Mark Pigott remembers the cries of black crows breaking a heavy silence after the Thredbo disaster.
Pigott, an Olympic skier, watched from afar as rescue workers searched through rubble in the days after the landslide that claimed 18 lives at the ski resort in July 1997.
“Whenever they thought they could hear something, they went: ‘Hush, hush, hush’,” he says.
“You could hear a pin drop across the resort. Often the only thing you could hear [were] the black crows.”
Pigott — who competed in acroski at the 1992 Winter Olympics — was in Thredbo and Perisher for training at the time of the landslide, which decimated two ski lodges just before midnight on July 30.
While staying at the nearby town of Jindabyne, Pigott was woken up by a dawn phone call from his father.
“All he said to me was: ‘Where are you?’ I said: ‘Jindabyne why?’ And he said: ‘Don’t worry, you’ll find out’.
“I ran and put on the TV and, sure enough, there it was.”
Saturday, July 30, at 11:40pm, will mark 25 years since the landslide, one of the deadliest natural disasters in Australian history.
After sunset, skiers will mark the occasion by carrying flares down the slopes, a long-time weekend winter tradition at the resort.
They will remember the victims, who were all part of the tight-knit Thredbo resort community, including hotel staff, maintenance workers, management and housekeepers.
Ski instructor Stuart Diver was the only survivor, after being trapped in a small air pocket under one of the lodges for three days. His wife of him, Sally, was one of the victims.
Mr Diver — who is now Thredbo’s general manager — says Australians continue to have an emotional attachment to his story.
“Everyone remembers where they were on that day, when the landslide ended,” Mr Diver said in an interview on the Better Than Yesterday podcast last year.
“I’m really no different to anyone else, I just happened to go through an unfortunate situation and come through the other end.”
In 2000, state coroner Derrick Hand found the landslide was triggered when water from a leaking main saturated an embankment on the Alpine Way road.
The ground gave way near the Carinya ski lodge, shearing it from its foundations and pushing it onto the Bimbadeen lodge.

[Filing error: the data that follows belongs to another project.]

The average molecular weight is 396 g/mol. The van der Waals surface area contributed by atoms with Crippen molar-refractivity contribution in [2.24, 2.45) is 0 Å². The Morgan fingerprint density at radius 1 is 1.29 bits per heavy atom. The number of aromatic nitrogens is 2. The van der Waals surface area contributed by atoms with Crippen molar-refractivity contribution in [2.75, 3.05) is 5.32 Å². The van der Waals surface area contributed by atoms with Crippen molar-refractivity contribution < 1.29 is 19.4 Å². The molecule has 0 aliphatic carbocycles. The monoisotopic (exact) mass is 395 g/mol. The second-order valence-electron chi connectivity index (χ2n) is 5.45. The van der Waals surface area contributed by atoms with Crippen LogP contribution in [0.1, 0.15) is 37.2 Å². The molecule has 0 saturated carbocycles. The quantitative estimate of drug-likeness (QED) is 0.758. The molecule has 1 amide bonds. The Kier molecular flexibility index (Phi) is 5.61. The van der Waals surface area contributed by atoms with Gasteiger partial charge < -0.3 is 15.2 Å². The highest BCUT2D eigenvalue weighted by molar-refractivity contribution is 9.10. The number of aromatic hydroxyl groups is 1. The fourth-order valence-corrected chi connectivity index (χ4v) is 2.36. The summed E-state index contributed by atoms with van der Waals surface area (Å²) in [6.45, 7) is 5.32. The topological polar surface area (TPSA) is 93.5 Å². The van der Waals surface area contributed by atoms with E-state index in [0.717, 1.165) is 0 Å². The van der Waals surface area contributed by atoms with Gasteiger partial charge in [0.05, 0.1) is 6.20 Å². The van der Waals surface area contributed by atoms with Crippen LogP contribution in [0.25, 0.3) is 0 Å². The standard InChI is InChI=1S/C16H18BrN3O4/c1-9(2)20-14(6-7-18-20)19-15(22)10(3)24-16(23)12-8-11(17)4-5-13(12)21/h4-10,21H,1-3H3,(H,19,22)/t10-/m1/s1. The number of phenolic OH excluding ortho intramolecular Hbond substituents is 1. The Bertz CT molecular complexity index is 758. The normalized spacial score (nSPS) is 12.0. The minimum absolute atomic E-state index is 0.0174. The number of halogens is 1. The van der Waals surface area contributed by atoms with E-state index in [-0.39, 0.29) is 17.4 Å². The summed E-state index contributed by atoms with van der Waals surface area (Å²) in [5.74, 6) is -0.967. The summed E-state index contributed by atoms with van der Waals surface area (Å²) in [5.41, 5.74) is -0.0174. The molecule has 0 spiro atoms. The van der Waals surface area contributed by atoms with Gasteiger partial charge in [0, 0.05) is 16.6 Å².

Witnesses described hearing creaking, groaning and screeching “not unlike a steam train coming to a halt” in the hours before the collapse.
But it is the silence that stands out in many people’s memories of the aftermath, as rescuers used highly sensitive audio equipment in their attempts to find signs of life.
The rescue effort and resulting investigation have gone on to inform disaster training locally around the world.
In NSW, the first search and rescue course took place a year after the incident and has been running ever since.
There are about 250 Fire and Rescue NSW personnel currently trained, with the organization now accredited with the United Nations International Search and Rescue Advisory Group — one of about 60 teams across the world.
“In 25 years, we’ve certainly come a long way, we’ve learned more valuable lessons,” Assistant Commissioner David Lewis said.
“It was a tragic event but, out of those tragic events, we’ve had great learnings where Fire and Rescue would now be one of the world leaders in urban search and rescue.
“The main thing for us is that we learn from these tragedies so we can ensure that our communities are safer into the future.”
NSW Emergency Services Minister Steph Cooke said Fire and Rescue had faced one of its toughest day since its history.
“On that day our firefighters, 165 of them, were to subsequently receive commendations for their meritorious service during that marathon search and rescue operation faced with incredible challenges,” she said.
“They’re some of the most highly trained in the world and they played that critical role in Thredbo 25 years ago and what the organization has learned has stood them in good stead both now and well into the future.
“It certainly laid the foundation for the organization’s world-leading urban search and rescue capabilities.”
NSW police this week also paid tribute to the rescuers, saying they worked in extremely dangerous conditions but still managed to find Mr Diver “beyond all odds”.
“Confronting rescue crews was the risk of further landslides, uneven rubble, leaking sewage and constant running water,” police said.
“Rescue operators also risked being affected by hyperthermia and frostbite in the winter, sub-zero temperatures.”
Pigott said although people had slowly moved on, the memories of that winter night remained.
“It’s incredibly sad, very raw and personal, because everybody knew somebody involved.”
At 6:10pm this evening the ski resort will hold a flare run and special fireworks ceremony to commemorate the tragedy.